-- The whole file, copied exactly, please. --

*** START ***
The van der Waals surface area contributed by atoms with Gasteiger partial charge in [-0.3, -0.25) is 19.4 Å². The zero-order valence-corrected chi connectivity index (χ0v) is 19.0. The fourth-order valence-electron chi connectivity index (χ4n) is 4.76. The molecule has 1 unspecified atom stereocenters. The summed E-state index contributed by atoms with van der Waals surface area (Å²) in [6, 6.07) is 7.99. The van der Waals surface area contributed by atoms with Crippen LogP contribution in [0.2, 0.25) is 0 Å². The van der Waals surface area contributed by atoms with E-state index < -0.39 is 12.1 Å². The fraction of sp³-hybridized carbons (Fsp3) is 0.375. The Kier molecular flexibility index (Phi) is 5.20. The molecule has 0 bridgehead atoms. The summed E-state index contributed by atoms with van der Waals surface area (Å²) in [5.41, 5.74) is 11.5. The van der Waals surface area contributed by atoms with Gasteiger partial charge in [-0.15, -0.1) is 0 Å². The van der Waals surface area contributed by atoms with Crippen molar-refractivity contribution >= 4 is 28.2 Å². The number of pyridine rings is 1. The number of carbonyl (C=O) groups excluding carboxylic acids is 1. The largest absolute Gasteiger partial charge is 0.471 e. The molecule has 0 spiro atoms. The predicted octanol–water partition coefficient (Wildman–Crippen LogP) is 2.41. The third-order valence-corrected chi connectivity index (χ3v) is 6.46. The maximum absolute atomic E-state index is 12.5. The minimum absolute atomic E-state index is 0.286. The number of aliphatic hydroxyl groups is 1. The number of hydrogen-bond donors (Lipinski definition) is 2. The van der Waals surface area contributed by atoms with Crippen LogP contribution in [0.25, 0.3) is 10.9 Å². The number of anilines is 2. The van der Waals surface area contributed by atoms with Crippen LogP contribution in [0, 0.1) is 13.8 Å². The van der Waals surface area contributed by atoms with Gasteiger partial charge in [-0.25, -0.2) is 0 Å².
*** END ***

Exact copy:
The van der Waals surface area contributed by atoms with Gasteiger partial charge in [-0.3, -0.25) is 19.4 Å². The zero-order valence-corrected chi connectivity index (χ0v) is 19.0. The fourth-order valence-electron chi connectivity index (χ4n) is 4.76. The molecule has 1 unspecified atom stereocenters. The summed E-state index contributed by atoms with van der Waals surface area (Å²) in [6, 6.07) is 7.99. The van der Waals surface area contributed by atoms with Crippen LogP contribution in [0.2, 0.25) is 0 Å². The van der Waals surface area contributed by atoms with E-state index < -0.39 is 12.1 Å². The fraction of sp³-hybridized carbons (Fsp3) is 0.375. The Kier molecular flexibility index (Phi) is 5.20. The molecule has 0 bridgehead atoms. The summed E-state index contributed by atoms with van der Waals surface area (Å²) in [5.41, 5.74) is 11.5. The van der Waals surface area contributed by atoms with Gasteiger partial charge in [-0.15, -0.1) is 0 Å². The van der Waals surface area contributed by atoms with Crippen molar-refractivity contribution >= 4 is 28.2 Å². The number of pyridine rings is 1. The number of carbonyl (C=O) groups excluding carboxylic acids is 1. The largest absolute Gasteiger partial charge is 0.471 e. The molecule has 0 spiro atoms. The predicted octanol–water partition coefficient (Wildman–Crippen LogP) is 2.41. The third-order valence-corrected chi connectivity index (χ3v) is 6.46. The maximum absolute atomic E-state index is 12.5. The minimum absolute atomic E-state index is 0.286. The number of aliphatic hydroxyl groups is 1. The number of hydrogen-bond donors (Lipinski definition) is 2. The van der Waals surface area contributed by atoms with Crippen LogP contribution in [0.25, 0.3) is 10.9 Å². The number of anilines is 2. The van der Waals surface area contributed by atoms with Crippen LogP contribution in [0, 0.1) is 13.8 Å². The van der Waals surface area contributed by atoms with Gasteiger partial charge in [-0.25, -0.2) is 0 Å².